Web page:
For the most part actors tend to leave the characters they play behind between takes, dropping back into their normal persona as quick as you can say, “Cut!” The distinction between character and actor has a clear delineation, and rarely do they intersect. Some actors, however, prefer to blur the lines, practicing the art of method acting.
Method acting requires the performer to go deeper into character than most actors typically do, very often refusing to break character even when not on set. Jared Leto famously inhabited The Joker so fully on the set of Suicide Squad that co-star Will Smith said that he’s never even met Leto. Daniel Day-Lewis (There Will Be Blood) goes to great lengths in his performances, going so far as to have people on set carry him around while portraying artist Christy Brown in My Left Foot and having the cast and crew of Lincoln refer to him as “Mr. President.” Although not unheard of, the actors practicing “the method” are rare, though sometimes certain performances surprise you.
In a recent interview with Screen Geek, Charlie Cox (Daredevil) revealed that he dabbled in the art of method acting while filming the first season of the Netflix series. The actor, who earned praise for his performance as the blind lawyer/superhero Matt Murdock, said that he went so far as to have himself intentionally blinded for a brief period in order to better perform the role.
“I don’t know if you know this [or not] but on the first season, I was trying to figure out how to do it. I went to this specialist, an opticianist – and I had these lenses made that were identical to my eyes but they completely blinded me. You put them in and I couldn’t see a thing and I thought great, I’ll do that and I don’t have to do any acting. The problem with that was that after every take, someone from the crew had to come and get me and lead me away and kind of sit me down. After the second day, I was like this is going to get really old, really quick.”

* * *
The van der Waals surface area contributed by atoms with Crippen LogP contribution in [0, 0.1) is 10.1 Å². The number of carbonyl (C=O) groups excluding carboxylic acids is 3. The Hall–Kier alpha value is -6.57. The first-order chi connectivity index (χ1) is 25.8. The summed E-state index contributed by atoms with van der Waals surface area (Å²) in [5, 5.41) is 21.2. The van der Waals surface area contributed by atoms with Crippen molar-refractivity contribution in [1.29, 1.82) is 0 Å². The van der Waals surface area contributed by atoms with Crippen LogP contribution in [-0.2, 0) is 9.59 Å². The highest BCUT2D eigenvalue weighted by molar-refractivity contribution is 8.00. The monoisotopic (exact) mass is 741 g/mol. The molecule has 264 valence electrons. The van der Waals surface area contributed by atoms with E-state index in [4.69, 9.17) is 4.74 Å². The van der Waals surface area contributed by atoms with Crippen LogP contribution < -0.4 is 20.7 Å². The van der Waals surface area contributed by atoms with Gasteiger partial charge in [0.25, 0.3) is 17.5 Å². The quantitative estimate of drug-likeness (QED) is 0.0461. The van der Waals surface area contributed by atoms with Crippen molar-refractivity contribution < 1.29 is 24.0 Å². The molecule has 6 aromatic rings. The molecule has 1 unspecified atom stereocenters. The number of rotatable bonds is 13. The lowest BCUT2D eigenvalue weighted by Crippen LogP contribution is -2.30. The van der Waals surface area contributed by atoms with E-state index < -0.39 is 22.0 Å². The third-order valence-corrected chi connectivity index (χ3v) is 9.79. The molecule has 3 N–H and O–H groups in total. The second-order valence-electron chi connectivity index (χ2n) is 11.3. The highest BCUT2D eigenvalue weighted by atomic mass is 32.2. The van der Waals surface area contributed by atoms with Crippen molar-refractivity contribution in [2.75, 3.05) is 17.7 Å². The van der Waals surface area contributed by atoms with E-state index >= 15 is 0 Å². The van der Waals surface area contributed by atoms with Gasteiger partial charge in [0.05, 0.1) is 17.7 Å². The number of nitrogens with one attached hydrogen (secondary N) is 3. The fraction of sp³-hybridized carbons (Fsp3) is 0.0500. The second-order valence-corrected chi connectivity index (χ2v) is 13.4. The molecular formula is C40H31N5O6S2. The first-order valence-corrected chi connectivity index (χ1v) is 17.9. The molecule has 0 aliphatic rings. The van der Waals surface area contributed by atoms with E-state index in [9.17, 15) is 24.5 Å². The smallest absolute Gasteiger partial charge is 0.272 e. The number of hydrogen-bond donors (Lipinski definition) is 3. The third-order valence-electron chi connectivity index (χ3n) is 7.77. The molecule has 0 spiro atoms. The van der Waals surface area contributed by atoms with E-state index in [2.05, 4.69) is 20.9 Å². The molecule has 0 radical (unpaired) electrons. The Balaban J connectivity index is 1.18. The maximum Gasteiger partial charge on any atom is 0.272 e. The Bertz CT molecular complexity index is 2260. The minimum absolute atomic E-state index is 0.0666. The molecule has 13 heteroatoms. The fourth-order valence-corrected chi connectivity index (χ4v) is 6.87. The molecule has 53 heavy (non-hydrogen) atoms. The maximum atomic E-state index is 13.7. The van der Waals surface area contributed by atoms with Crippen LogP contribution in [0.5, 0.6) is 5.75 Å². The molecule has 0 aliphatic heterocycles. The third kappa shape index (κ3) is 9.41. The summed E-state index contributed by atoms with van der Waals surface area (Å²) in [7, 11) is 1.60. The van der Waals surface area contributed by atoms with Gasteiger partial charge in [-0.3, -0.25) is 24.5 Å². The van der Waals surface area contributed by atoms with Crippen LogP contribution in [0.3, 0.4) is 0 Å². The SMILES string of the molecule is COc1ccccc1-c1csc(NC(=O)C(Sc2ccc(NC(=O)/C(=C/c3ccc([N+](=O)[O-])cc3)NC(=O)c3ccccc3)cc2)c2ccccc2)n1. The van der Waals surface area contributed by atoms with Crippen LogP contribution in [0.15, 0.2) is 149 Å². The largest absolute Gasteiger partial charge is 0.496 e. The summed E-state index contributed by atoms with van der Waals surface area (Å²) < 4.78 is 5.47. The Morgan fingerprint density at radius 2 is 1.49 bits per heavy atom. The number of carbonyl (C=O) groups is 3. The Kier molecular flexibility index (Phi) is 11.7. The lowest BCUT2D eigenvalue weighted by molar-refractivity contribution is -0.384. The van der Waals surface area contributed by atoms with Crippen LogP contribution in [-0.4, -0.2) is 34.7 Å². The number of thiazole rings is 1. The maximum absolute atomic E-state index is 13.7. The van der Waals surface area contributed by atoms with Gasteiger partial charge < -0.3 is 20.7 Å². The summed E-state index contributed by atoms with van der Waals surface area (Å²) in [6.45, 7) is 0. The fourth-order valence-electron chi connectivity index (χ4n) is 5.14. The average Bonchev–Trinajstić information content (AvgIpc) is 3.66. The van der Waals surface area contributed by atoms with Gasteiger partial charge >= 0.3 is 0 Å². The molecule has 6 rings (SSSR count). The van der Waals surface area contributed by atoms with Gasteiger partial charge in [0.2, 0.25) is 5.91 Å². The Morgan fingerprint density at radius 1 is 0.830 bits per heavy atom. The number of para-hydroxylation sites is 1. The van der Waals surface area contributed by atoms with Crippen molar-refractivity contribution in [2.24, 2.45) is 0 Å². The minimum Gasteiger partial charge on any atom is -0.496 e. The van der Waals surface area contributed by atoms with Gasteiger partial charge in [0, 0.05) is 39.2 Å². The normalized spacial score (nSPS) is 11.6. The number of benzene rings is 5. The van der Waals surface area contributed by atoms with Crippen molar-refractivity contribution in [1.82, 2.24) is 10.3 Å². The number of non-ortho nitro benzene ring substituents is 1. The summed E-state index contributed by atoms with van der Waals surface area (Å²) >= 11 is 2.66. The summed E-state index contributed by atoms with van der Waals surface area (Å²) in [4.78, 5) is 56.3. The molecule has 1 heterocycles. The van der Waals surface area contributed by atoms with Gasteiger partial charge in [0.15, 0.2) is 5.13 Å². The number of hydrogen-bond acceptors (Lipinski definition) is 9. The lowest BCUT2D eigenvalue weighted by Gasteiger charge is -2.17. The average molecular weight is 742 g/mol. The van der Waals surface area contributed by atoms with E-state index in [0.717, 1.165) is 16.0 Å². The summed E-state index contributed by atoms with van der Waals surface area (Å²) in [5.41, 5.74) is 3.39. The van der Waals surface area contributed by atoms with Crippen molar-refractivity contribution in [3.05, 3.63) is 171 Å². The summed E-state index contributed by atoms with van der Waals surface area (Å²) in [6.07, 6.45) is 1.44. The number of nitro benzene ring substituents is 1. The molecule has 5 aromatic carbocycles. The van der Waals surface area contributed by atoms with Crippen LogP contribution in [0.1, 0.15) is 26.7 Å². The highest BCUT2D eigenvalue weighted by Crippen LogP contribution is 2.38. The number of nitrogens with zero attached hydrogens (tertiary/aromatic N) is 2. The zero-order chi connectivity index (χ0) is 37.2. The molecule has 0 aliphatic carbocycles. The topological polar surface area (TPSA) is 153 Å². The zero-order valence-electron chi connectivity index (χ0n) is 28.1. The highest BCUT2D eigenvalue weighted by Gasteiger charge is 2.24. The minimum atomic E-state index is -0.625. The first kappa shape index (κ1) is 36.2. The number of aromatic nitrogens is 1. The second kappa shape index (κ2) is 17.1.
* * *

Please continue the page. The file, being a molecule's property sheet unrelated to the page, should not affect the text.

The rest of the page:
Though he doesn’t seem to have stuck with the method for too long, no doubt he learned a little bit about what it’s like navigating through a world you cannot see in his efforts to better understand his character. That insight definitely helped propel his performance to the heights he reached, and the actor even received an award from American Foundation for the Blind in 2015.
That Cox went so far into his role makes perfect sense, considering how much effort went into getting the character right for the Netflix series. Though we know better now, there was a lot of skepticism about prospects for the series before its debut in 2015, with many fans citing the poor reception of the 2003 feature film starring Ben Affleck (Batman v Superman: Dawn of Justice) as proof that the concept wouldn’t work. It didn’t take long for the doubts to fade, however, and the first season of Daredevil set the stage for what’s quickly becoming one of the most fascinating corners of the MCU.
While Daredevil probably would’ve still be great even without Cox going to such great lengths to understand Matt Murdock, it’s a testament to how seriously everyone involved takes the series. That commitment has blossomed into something truly special, creating not only a fascinating character, but one of the best superhero TV shows of all time. While it might be some time before we see the third season of Daredevil, we’ll see Cox again in The Defenders, which is expected to premiere next year. Would it have happened if Cox didn’t blind himself? No doubt. But it’s not hard to see where his efforts have paid off to our benefit.
Daredevil seasons 1 and 2, Jessica Jones season 1, and Luke Cage season 1 are now available on Netflix. Iron Fist will premiere on March 17, 2017. The Defenders and The Punisher will arrive in 2017. Premiere dates for the newest seasons of Jessica Jones and Daredevil have not yet been announced.
Source: Screen Geek
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